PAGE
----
• War is a breakdown of reason – everybody loses something from war and there’s usually a better and more efficient solution
  • “Every time you try to define something, the process illuminates and the destination doesn’t matter. The moment you arrive at a definition, you lose the power.” – Lex Fridman
    • When does a war begin?
    • How many people have to die for it to be a war?
    • What defines the first act of violence?

War is Not Common

  • War is rare and history shows we’re pretty successful at avoiding it–but that’s not how history is taught
    • We overemphasize the anecdotal and don’t look at the objective data. Some version of compromise is the most popular conflict result in human history.
    • “Loathing in peace” or appeasement is typically negotiated alternatives to war
    • Operation Uphold Democracy, US invasion of Haiti in 1994: The Haitian coup d’état that overthrew the elected President compromised before the war could even breakout
  • “Let’s be better doctors of politics in the world by recognizing the normal state is health, and then we’re gonna identify what diseases are causing this warfare”Chris Blattman
    • Our body’s natural state is health, and the natural state of society is peace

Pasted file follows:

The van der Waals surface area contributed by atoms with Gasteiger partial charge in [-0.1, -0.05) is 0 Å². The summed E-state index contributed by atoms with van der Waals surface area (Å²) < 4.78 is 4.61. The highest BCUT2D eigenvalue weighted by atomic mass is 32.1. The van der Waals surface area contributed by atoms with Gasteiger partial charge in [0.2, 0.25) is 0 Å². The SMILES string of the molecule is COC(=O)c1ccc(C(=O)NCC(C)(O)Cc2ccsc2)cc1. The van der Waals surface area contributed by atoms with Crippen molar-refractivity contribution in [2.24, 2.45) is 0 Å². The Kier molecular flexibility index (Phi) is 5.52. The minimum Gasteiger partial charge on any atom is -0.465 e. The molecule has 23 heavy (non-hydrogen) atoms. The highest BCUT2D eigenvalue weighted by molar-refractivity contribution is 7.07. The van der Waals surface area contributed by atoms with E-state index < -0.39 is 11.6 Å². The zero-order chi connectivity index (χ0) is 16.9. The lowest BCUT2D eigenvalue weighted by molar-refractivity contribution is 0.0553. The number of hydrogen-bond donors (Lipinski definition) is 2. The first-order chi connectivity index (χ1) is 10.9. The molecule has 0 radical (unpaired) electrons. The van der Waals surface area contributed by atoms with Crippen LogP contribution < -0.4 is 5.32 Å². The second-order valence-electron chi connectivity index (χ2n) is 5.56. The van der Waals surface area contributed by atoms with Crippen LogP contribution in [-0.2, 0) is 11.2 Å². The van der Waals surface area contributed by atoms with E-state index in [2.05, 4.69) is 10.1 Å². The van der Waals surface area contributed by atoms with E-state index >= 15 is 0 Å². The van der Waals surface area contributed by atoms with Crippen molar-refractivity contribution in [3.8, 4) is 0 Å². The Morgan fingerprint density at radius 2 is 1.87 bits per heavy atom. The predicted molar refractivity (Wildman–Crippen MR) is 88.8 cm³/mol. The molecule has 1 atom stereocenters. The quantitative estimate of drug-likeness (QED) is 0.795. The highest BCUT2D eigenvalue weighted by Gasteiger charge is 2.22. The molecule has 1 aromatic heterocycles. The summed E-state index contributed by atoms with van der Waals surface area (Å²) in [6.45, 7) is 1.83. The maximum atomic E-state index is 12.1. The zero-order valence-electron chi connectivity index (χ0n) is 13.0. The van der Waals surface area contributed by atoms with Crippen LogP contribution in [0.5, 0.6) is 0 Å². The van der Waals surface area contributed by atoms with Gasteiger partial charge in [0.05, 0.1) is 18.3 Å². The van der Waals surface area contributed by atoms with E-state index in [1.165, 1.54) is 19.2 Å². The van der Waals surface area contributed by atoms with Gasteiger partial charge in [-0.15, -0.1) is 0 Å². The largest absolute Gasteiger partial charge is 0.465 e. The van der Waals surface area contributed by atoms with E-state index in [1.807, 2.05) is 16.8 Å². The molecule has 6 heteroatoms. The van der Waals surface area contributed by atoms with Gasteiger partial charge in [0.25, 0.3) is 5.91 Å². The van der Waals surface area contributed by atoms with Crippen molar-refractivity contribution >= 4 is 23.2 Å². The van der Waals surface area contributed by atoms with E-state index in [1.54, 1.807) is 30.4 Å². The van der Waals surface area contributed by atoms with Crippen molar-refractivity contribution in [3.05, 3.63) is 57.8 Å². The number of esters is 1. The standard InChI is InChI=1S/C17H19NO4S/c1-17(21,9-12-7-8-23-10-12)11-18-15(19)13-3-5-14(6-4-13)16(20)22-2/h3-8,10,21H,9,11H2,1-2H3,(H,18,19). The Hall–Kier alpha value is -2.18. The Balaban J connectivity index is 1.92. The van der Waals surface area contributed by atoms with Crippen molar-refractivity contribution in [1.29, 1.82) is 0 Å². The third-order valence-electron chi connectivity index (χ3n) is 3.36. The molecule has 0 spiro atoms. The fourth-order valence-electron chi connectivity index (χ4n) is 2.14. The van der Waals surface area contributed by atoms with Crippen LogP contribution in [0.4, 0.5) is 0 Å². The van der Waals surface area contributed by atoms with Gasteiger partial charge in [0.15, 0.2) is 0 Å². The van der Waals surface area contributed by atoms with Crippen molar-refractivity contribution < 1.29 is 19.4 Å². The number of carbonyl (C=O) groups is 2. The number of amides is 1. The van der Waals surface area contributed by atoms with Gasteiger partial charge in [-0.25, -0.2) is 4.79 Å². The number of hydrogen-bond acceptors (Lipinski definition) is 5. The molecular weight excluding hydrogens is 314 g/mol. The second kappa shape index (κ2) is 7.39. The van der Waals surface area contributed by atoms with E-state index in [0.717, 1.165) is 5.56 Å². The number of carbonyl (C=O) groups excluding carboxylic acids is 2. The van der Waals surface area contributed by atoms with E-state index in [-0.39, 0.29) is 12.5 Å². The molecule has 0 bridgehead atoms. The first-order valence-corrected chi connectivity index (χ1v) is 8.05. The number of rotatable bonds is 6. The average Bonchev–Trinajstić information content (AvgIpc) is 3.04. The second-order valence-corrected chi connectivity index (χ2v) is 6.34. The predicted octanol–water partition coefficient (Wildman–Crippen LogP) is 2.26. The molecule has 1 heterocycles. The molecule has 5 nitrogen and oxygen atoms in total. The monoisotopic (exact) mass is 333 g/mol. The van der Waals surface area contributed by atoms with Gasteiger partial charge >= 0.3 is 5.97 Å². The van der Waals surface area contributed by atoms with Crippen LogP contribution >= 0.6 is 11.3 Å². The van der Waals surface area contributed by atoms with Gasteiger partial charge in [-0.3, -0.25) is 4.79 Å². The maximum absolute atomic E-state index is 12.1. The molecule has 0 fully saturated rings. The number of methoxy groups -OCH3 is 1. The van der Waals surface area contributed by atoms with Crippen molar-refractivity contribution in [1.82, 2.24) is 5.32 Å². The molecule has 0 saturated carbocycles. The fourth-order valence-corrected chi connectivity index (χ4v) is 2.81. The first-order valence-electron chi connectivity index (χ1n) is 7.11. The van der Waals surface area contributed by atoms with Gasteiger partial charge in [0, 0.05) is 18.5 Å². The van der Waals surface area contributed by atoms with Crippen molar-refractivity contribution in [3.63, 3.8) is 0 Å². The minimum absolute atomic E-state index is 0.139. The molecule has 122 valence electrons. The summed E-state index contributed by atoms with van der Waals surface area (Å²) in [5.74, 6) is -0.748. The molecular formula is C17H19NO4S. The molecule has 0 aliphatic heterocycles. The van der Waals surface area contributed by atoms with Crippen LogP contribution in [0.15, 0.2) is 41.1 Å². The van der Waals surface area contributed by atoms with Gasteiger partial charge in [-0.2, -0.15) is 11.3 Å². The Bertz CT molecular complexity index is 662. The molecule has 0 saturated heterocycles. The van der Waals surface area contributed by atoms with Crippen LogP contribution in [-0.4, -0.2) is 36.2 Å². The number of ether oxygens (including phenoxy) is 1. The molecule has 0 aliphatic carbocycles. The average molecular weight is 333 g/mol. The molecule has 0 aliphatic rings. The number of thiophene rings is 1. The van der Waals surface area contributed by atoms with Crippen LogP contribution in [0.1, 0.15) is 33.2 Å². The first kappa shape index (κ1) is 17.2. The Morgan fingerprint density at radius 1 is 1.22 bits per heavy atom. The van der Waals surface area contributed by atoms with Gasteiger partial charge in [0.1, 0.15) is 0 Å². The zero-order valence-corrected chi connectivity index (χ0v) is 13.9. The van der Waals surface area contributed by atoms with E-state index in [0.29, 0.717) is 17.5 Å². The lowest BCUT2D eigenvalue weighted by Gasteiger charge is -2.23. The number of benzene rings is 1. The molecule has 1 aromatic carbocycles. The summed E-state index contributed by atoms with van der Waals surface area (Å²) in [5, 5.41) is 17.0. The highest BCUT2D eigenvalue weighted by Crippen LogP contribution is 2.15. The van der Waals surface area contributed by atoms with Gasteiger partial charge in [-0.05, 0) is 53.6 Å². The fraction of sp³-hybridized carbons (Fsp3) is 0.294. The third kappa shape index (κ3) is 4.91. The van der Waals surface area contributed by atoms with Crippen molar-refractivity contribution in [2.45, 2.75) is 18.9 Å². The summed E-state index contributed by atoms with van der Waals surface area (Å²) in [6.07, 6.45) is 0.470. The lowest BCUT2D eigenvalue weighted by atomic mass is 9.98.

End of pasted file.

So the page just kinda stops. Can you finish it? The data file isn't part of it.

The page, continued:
The 5 Roots of War

  • “There’s a reason for every war and a war for every reason”The five roots of war:
  • Unchecked leaders: leaders do not bear the majority of costs or have a private incentive (Chris believes this is the fundamental cause of most violence in the world)
  • Uncertainty: when the opposing group’s strength or intentions are ambiguous, war seems like an appropriate risk to combat uncertainty
  • Commitment problems: some circumstances give one side an irresistible incentive to risk war
  • Intangible incentives: intransigence for ideologies, choosing war rather than changing your view
  • Misperceptions: miscalculating the complexity of our enemy or ourselves

War in Ukraine

  • “For me, it starts with Ukrainians failing to make that sensible rational deal that says we should relinquish some of our sovereignty because Russia is more powerful than we are”Chris Blattman
    • Lex retorts this point by referencing Winston Churchill’s speech “We shall fight on the beaches” and comparing it to Zelenskky’s stance on honor
    • Which path minimizes human suffering in the long term? We’ll never know.
  • Chris argues that Russia has revitalized its economy and leveraged its control on resources enough to demand the roll-back of Western success
    • “Why would [Ukraine] fight if it’s so costly, why not find a deal? It’s because they weren’t willing to give Russia the thing that their power ‘deserved‘.” – Chris Blattman
  • Both sides have incentives to bluff, which can result in many short-term conflicts but also long-term compromise/appeasement
    • “If you bluff and lose, it’s not because you miscalculated. You made an optimal choice given the uncertainty of the situation to take a gamble–that’s a wiser thing for you to do than to not bluff.” – Chris Blattman